Last year I made a little clothespin holder that hangs on the line.  It is an old plastic vinegar bottle that I cut up and drew on with magic markers to make a little brighter. It works, but sometimes if the wind is strong, it will fall off and finding clothespins in the grass is not easy, especially when your hubster won’t mow the lawn as often as your neighbors would like.

A few days ago, I saw a picture of a clothespin apron and knew I had to have one.  Rummaging around in my fabric stash I found some potential fabric, but I also found three old aprons that my grandmother had made.  One was red and black patchwork, the second was blue and white patchwork and the third was turquoise with touches of pink and brown.  My grandmother loved brown. I have a twin-sized patchwork quilt she made and the main colors are varying shades of brown, with touches of blue and orange. I recognize some of the fabric from shirts and dresses my mom kept.

My grandmother was a seamstress of mediocre ability. When I was a teen, she made me a pair of gold pants out of polyester that I hated, but had to wear as we were not rich enough to ignore gifts merely on the premise of dislike. I loved my grandmother, so that was another reason to wear them. I’m sure she made me other things to wear, but those pants are the ones I remember.

She was also a woman that didn’t blend in with the crowd.  True, she had married, but she also had a job as a secretary before she met my granddad and she was a member of the Women’s Institute, and went around speaking to other women on the latest medical practices of the day.  I have one of her speeches.  It is about child-birth.  At that time in the 20’s, the best thing you could do when pregnant was to not eat much.  The old wives tale about eating enough for two was considered “old hat”.  Babies were smaller when you didn’t eat much and therefore easier to deliver.  Ether and wine was considered the best pain-killer when giving birth.  My grandmother also included a short dissertation on the latest in child-rearing practices. The one that my mom remembers was that everything had to be on a schedule.  If it wasn’t time to eat, you didn’t eat.  Grandmother would play classical music until it was the correct time.  Both my mom and her sister love classical music.  I guess it was the promise of food at the end….lol   Later on, my grandmother loosened up and became much more easy-going. She was a gracious woman with a good heart who was always trying to help her fellow man.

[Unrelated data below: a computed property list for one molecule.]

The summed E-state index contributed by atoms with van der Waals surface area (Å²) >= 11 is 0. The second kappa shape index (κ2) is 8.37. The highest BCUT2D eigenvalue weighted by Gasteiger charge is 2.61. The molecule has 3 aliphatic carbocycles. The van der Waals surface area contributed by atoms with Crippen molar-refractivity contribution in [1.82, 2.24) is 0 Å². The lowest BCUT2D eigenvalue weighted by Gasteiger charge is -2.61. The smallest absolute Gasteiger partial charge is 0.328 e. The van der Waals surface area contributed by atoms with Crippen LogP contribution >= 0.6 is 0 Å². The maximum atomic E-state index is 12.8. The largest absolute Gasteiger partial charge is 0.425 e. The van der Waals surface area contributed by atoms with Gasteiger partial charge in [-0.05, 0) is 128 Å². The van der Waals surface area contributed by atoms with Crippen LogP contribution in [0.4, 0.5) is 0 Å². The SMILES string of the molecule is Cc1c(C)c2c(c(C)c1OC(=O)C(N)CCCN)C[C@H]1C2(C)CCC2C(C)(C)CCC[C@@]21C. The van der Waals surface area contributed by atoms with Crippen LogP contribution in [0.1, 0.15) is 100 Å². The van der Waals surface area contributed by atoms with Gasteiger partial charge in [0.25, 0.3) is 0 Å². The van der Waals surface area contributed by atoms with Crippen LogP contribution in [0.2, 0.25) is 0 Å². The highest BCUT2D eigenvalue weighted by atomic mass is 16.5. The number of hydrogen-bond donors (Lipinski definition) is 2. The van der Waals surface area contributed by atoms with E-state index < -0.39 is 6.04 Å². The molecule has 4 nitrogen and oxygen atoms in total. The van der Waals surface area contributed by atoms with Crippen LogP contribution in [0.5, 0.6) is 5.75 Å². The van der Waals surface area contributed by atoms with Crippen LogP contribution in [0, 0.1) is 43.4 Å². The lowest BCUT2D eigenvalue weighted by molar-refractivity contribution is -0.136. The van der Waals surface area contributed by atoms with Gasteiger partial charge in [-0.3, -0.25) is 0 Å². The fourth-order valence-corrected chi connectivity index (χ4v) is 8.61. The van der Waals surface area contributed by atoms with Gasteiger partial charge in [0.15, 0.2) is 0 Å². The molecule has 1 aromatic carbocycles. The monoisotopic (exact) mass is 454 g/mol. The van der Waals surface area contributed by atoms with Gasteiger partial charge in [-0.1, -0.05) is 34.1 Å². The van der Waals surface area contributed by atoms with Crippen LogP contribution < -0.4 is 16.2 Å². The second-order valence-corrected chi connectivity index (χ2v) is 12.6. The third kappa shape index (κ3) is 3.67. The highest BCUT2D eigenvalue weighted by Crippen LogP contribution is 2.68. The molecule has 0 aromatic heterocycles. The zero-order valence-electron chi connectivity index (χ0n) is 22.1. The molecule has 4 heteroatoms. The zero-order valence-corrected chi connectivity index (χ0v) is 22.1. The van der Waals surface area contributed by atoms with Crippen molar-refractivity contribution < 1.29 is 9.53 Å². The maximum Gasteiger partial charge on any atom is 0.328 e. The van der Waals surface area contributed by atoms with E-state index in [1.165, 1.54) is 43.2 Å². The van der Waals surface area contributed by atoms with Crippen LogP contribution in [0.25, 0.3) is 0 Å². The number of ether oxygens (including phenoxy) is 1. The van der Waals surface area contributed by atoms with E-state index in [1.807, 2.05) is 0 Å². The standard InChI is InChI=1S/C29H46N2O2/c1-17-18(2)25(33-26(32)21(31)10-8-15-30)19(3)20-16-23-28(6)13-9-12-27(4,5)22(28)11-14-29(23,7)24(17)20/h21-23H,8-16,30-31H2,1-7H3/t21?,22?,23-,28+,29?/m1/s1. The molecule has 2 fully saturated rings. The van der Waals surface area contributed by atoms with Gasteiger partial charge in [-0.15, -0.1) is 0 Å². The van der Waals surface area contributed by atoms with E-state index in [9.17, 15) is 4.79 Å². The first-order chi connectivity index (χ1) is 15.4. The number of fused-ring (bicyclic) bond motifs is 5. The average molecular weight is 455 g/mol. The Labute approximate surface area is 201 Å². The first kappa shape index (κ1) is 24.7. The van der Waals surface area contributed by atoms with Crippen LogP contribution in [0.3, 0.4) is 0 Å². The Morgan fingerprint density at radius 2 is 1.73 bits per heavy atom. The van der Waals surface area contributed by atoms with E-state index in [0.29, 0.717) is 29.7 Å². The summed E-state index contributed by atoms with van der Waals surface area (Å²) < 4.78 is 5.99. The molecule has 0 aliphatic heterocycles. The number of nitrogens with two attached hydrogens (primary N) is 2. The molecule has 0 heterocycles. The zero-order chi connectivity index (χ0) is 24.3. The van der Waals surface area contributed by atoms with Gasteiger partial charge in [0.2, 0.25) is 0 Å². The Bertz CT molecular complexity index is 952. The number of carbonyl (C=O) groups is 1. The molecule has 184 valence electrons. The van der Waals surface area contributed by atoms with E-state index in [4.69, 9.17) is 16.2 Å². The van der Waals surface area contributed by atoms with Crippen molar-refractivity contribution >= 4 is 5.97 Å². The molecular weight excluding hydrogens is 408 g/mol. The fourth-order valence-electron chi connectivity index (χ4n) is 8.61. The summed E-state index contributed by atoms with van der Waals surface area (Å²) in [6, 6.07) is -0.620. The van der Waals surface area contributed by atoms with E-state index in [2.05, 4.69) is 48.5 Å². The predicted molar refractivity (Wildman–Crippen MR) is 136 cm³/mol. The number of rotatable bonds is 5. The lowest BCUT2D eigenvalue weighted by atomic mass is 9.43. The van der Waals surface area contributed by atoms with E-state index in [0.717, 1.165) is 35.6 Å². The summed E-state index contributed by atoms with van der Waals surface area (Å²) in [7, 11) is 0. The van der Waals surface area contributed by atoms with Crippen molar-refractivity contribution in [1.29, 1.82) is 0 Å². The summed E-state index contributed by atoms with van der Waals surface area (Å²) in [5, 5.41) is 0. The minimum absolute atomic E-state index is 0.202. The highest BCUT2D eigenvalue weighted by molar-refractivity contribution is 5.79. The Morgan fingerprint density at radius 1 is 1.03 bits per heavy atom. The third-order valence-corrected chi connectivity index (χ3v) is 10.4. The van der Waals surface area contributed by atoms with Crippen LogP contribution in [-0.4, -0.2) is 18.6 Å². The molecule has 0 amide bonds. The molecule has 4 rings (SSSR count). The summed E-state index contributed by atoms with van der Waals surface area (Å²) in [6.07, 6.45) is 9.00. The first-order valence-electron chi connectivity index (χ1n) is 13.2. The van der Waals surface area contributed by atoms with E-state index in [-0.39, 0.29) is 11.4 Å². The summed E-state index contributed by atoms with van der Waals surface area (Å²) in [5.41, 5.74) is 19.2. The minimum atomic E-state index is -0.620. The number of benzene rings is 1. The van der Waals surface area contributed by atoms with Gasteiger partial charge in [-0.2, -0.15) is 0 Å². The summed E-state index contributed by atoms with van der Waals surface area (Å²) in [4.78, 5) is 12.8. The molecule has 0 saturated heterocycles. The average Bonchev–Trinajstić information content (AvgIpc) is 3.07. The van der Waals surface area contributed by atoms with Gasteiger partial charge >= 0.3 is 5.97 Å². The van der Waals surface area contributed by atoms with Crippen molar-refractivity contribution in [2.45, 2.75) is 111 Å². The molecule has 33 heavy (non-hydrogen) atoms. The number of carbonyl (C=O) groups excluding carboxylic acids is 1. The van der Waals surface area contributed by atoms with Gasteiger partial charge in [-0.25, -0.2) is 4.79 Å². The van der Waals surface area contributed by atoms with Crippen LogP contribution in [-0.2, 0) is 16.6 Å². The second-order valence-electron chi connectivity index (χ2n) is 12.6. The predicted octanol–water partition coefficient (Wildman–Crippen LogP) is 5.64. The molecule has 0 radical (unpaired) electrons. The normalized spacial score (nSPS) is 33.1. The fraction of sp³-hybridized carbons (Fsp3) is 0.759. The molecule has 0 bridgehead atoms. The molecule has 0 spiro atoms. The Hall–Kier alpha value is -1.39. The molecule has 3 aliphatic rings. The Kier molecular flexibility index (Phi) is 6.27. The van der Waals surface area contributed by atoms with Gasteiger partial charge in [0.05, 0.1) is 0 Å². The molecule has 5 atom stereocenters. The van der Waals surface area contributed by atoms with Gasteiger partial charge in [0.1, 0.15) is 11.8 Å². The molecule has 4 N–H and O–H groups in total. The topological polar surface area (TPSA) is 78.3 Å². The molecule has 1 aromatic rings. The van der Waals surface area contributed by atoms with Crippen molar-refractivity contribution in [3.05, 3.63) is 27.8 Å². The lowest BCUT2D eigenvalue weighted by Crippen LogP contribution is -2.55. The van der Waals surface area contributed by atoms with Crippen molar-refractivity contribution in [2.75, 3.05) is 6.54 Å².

Grandmother and me working together.

Grandmother and me working together.

It was the turquoise apron that caught my eye as a potential clothespin apron.  The front is partly stained yellow from some unknown substance but there is a row of triangles sewn to the bottom edge,  The whole things looks like grandmother sewed it up by hand. I found some checkered turquoise fabric and decided to use that as the pocket. I also found some pink trim that looked nice around the edges and along the bottom, just above the triangles.  I made the pocket big enough to cover most of the yellow stain. It went together in a jiffy and I am pleased with the results, I just need to wash it and am rather worried that I will ruin it because of its age. I think I will soak it first and see what happens.  Maybe I should have washed it first?  Too LAte!!!

update: I washed it. It held together. I have used it.  It works!  🙂 The pocket looks crooked in the picture. It is not.